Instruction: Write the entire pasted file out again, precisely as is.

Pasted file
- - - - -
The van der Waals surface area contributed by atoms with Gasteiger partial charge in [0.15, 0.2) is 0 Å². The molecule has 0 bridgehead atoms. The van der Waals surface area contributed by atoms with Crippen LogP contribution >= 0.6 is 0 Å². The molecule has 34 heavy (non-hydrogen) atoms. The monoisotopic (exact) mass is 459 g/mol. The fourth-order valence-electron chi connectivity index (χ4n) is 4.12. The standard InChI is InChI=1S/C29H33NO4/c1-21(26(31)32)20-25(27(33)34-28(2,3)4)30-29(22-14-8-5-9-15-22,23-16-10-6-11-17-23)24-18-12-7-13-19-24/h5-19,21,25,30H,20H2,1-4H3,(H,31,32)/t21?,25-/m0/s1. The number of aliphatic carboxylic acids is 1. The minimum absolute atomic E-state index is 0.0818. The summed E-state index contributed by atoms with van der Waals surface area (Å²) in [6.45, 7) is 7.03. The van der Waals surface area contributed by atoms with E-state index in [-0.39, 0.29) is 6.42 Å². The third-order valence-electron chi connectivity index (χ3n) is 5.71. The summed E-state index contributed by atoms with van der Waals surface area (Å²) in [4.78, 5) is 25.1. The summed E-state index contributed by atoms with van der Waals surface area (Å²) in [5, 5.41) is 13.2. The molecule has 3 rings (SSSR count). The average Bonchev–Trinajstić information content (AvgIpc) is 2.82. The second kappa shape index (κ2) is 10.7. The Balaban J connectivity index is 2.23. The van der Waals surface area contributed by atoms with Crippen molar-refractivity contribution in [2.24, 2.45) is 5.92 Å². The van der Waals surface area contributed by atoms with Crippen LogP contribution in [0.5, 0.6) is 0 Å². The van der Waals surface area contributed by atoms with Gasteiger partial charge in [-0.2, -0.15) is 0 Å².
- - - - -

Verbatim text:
The van der Waals surface area contributed by atoms with Gasteiger partial charge in [0.15, 0.2) is 0 Å². The molecule has 0 bridgehead atoms. The van der Waals surface area contributed by atoms with Crippen LogP contribution >= 0.6 is 0 Å². The molecule has 34 heavy (non-hydrogen) atoms. The monoisotopic (exact) mass is 459 g/mol. The fourth-order valence-electron chi connectivity index (χ4n) is 4.12. The standard InChI is InChI=1S/C29H33NO4/c1-21(26(31)32)20-25(27(33)34-28(2,3)4)30-29(22-14-8-5-9-15-22,23-16-10-6-11-17-23)24-18-12-7-13-19-24/h5-19,21,25,30H,20H2,1-4H3,(H,31,32)/t21?,25-/m0/s1. The number of aliphatic carboxylic acids is 1. The minimum absolute atomic E-state index is 0.0818. The summed E-state index contributed by atoms with van der Waals surface area (Å²) in [6.45, 7) is 7.03. The van der Waals surface area contributed by atoms with E-state index in [-0.39, 0.29) is 6.42 Å². The third-order valence-electron chi connectivity index (χ3n) is 5.71. The summed E-state index contributed by atoms with van der Waals surface area (Å²) in [4.78, 5) is 25.1. The summed E-state index contributed by atoms with van der Waals surface area (Å²) in [5, 5.41) is 13.2. The molecule has 3 rings (SSSR count). The average Bonchev–Trinajstić information content (AvgIpc) is 2.82. The second kappa shape index (κ2) is 10.7. The Balaban J connectivity index is 2.23. The van der Waals surface area contributed by atoms with Crippen molar-refractivity contribution in [2.24, 2.45) is 5.92 Å². The van der Waals surface area contributed by atoms with Crippen LogP contribution in [0.5, 0.6) is 0 Å². The van der Waals surface area contributed by atoms with Gasteiger partial charge in [-0.2, -0.15) is 0 Å².